I recently observed DNS resolution errors on a large Kubernetes (K8s) cluster. This behavior was only happening on 0.1% of K8s nodes. But the fact that this behavior wasn’t self-healing and crippled tenant workloads in addition to my penchant to chase rabbits down holes meant I wasn’t going to let it go. I emerged learning how K8s Services’ Cluster IP feature actually works. Explaining this feature and my particular problem and speculative fix is the goal of this post.
The large K8s cluster is actually a Google Kubernetes Engine (GKE) cluster with master version 1.17.14-gke.400 and node version 1.17.13-gke.2600. This is a multi-tenant cluster with hundreds of nodes. Each node runs dozens of user workloads. Some users said DNS resolution within their Pods on certain nodes weren’t working. I was able to reproduce this behavior with the following steps.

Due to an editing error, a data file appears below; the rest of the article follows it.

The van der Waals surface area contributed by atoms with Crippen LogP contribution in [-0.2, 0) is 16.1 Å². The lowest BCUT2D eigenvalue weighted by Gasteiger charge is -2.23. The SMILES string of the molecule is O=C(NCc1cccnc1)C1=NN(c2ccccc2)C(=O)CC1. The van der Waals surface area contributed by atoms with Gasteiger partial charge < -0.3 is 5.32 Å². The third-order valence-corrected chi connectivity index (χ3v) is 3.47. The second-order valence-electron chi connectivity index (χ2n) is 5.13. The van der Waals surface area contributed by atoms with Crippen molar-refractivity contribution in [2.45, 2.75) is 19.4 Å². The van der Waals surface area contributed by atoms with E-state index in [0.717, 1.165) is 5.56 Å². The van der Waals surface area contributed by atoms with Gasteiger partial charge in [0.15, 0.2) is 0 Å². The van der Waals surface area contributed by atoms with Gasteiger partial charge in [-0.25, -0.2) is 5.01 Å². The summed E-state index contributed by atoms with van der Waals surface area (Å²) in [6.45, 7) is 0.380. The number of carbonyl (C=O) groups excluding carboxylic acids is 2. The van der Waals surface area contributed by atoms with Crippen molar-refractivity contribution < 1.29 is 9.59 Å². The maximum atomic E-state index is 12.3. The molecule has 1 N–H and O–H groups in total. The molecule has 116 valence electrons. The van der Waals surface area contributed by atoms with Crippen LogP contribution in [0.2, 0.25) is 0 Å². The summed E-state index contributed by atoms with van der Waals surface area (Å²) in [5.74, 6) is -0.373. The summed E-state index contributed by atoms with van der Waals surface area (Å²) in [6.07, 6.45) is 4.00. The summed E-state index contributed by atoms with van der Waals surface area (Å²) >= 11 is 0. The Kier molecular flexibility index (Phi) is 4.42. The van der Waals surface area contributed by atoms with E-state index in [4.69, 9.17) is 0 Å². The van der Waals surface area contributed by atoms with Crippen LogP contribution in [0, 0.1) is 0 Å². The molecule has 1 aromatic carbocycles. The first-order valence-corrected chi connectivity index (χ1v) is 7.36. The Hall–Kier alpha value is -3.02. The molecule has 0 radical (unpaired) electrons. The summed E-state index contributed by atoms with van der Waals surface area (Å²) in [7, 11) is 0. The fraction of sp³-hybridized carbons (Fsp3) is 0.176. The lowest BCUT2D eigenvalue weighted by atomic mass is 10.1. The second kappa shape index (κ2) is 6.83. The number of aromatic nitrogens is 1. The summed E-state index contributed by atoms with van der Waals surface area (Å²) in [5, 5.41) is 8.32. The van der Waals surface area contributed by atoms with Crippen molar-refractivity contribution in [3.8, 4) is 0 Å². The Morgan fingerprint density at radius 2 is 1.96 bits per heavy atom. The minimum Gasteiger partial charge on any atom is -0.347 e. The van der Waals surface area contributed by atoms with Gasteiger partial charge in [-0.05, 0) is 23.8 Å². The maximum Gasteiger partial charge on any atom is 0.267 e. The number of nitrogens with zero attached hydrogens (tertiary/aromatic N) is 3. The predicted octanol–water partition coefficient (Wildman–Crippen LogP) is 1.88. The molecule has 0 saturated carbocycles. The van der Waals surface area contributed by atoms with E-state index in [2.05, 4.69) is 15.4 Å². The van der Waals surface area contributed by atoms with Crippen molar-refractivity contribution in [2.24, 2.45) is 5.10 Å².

kube-dns Pods and a Service on the cluster that provide DNS and configures
kubelets to tell individual containers to use the DNS Service’s IP to resolve DNS names. See K8s
docs here. First I get the
kube-dns‘ Service’s Cluster IP. This is the IP address to
which DNS queries from Pods are sent.
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Then I make DNS queries against the Cluster IP from a Pod running on a broken node.